Testing Anxiety

Testing Anxiety

If you know the feeling of sweaty palms, heart palpitations, or racing thoughts right before (or during) a test – you are not alone! Many people struggle with test anxiety. The good news is that you can develop skills and strategies to overcome testing anxiety.

If you are already in nursing school, head over and join the Nursing School 101 Facebook group! This energetic and supportive community for future nurses shares struggles and celebrates wins together. Nursing students in the group encourage each other as they face the challenges of nursing school, clinical rotations, and tough exams. In the Nursing School 101 group, you’ll find students like you overcoming testing anxiety. 

Consider this. Studies show that 40-60% of students are affected by test anxiety. With test stress impacting half the student population, you’ll likely face test anxiety sometime during your college career. That is why it is important to understand what testing anxiety is and what you can do about it. 

We just released an in-depth video course called “Overcoming Testing Anxietythat has everything you need to know about testing anxiety for nursing school and beyond. In the meantime, here is a sneak peek of what you might see in the course, including: 

  • What is testing anxiety?
  • Are there testing accommodations for test anxiety?
  • How to deal with testing anxiety

If you’re ready to stop stressing over tests and start feeling confident about your next exam, let’s go!

What is testing anxiety?

Anxiety is the body’s natural response to stress. Fear or apprehension around taking an exam is called test anxiety.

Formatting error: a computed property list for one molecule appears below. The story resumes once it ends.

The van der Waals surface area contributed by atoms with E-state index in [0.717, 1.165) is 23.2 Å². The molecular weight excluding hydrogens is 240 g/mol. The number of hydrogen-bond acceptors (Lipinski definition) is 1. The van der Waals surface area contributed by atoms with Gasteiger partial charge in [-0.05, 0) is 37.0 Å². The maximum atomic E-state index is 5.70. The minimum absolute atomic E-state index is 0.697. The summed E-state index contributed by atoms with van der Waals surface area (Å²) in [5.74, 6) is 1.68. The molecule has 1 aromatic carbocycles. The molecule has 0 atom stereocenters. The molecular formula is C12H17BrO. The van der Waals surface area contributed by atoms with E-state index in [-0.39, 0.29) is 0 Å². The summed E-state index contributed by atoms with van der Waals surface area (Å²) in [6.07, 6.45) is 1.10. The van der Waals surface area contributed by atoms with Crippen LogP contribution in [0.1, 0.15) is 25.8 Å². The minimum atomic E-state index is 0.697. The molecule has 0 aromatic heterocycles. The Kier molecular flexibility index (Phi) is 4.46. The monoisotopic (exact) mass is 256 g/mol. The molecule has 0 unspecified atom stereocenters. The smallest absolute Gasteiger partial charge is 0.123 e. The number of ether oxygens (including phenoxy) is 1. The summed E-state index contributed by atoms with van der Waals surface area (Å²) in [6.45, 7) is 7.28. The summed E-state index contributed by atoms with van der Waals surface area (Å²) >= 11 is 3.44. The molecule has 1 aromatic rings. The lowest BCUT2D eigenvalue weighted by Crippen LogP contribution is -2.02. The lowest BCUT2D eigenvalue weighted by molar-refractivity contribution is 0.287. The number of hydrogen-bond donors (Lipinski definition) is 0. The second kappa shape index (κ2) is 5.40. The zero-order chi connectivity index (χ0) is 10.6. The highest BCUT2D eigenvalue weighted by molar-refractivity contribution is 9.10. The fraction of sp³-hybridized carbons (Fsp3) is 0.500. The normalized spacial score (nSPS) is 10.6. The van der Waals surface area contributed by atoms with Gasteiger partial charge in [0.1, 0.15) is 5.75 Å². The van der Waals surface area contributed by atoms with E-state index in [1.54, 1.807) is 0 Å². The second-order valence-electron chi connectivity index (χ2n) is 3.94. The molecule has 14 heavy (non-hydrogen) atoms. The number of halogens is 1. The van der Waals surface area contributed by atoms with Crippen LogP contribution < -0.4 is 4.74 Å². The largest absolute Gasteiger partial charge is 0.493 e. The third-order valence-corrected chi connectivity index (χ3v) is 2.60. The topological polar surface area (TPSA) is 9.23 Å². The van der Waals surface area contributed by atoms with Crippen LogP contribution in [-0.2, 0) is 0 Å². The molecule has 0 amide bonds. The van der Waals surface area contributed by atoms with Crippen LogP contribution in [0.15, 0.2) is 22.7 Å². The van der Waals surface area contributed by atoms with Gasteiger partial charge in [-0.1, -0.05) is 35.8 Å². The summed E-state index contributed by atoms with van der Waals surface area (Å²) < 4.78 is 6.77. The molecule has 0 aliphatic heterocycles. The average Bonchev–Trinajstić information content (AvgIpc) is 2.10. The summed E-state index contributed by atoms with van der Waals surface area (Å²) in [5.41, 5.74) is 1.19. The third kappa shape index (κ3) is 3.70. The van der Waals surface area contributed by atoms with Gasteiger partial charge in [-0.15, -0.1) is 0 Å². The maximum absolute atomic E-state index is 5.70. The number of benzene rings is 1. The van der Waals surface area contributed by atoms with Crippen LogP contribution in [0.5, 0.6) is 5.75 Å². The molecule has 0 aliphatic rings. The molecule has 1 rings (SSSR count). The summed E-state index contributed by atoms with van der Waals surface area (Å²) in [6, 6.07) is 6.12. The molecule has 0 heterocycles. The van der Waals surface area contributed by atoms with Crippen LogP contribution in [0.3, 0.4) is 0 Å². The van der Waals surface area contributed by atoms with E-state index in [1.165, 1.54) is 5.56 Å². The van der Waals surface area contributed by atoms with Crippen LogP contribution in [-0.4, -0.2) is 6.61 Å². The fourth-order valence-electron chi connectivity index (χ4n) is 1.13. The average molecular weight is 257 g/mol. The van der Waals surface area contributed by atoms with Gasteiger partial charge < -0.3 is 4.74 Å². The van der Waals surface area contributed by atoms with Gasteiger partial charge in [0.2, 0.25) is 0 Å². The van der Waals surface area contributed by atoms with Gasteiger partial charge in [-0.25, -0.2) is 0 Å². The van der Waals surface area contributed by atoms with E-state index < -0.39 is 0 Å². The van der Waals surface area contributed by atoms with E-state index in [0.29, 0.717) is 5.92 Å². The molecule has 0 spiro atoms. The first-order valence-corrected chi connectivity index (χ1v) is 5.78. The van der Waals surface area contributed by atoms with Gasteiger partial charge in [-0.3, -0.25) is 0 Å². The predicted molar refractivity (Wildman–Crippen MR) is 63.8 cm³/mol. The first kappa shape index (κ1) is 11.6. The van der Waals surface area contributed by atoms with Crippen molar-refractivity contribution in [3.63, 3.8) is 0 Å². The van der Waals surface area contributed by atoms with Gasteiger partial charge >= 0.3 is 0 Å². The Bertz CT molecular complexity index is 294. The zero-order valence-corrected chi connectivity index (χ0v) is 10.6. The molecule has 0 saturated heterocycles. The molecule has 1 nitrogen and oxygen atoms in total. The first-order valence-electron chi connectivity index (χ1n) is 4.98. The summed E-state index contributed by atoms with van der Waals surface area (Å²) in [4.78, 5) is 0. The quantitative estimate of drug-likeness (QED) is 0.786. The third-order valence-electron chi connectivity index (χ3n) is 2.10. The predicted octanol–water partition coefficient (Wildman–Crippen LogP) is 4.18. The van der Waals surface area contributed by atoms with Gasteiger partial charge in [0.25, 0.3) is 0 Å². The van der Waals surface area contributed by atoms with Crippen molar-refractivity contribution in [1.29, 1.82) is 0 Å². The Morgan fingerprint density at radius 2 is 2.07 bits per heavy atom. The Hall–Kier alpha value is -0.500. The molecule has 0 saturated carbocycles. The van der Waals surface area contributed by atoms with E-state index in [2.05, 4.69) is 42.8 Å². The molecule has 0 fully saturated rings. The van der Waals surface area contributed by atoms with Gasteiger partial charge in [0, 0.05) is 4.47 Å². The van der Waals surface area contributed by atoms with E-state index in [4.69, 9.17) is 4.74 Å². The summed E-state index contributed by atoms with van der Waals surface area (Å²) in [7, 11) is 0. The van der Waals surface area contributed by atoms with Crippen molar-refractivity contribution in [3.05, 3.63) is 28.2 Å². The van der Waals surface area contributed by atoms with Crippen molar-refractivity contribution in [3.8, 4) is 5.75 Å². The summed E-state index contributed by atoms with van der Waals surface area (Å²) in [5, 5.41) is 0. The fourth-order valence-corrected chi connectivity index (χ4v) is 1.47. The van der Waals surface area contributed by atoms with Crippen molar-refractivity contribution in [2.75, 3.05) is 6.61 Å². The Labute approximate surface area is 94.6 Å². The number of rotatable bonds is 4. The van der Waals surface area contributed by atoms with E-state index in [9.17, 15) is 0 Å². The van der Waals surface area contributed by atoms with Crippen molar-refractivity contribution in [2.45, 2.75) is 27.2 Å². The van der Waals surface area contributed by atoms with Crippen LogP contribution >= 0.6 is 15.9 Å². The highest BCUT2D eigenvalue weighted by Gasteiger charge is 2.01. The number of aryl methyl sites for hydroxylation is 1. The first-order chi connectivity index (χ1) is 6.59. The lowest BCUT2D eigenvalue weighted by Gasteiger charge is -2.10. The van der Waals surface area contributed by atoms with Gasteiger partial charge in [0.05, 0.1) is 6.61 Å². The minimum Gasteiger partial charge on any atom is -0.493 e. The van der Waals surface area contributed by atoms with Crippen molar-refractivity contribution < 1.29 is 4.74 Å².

Feeling nervous about a test is normal, even helpful. How the body responds to stress can improve performance. Stress hormones in the body, such as adrenaline, increase blood flow and oxygen to the brain. Feeling stressed about a test may improve alertness and decrease exhaustion. However, extreme or overwhelming feelings of anxiety are not healthy or helpful. 

Some signs of test anxiety students experience  include:

  • Headache
  • Nausea
  • Racing thoughts
  • Difficulty concentrating

In extreme cases, test anxiety can trigger panic attacks. 

If you already suffer from a known underlying medical condition that causes anxiety, some situations, such as an important test, could cause more mental strain. In that case, you should reach out to your school advisor, counselor, or student services representative to see if you qualify for special accommodations or modifications. 

How do you know if you have testing anxiety?

Since the symptoms vary greatly, from mild nervousness to full-blown panic, you might wonder – how do you know if you have testing anxiety?

Feelings of anxiety are subjective, meaning that only you know how the experience feels. If you suffer from the symptoms listed, or others such as trouble sleeping because you worry about an upcoming test, then you likely have some form of test anxiety. If the sensations interfere with your daily functioning, you should consult a medical professional for further evaluation.

You can take an online quiz from Mental Health America to gauge your level of anxiety here. Again, if you are concerned, share your results with a healthcare provider.

Are there testing accommodations for test anxiety?

The Americans with Disabilities Act (ADA) ensures that students with mental or physical disabilities get a fair chance to compete with other students and pursue educational opportunities. As a result, testing sites like colleges are required to offer testing accommodations for students who need them. 

Testing accommodations are changes to the regular testing environment and special aids or services that allow students with disabilities to show their true aptitude on tests. Examples of accommodations include: 

  • Extra time for the test 
  • An aide to read the exam questions
  • Fidget toys or comfort items to hold
  • A separate quiet room for testing
  • Alternative projects or presentations instead of tests

Testing centers may also consider other accommodations recommended by a medical professional. To qualify for special testing arrangements, students must get documentation about their condition from their doctor. Next, students should take the information to their school advisor, counselor, or department of disability services to discuss the next steps. 

So what if you don’t have a medical condition? Without documentation, students may not qualify for testing accommodations. Students without a medical condition still suffer from testing anxiety. But don’t worry. You can take several practical steps before and during a test to deal with anxiety.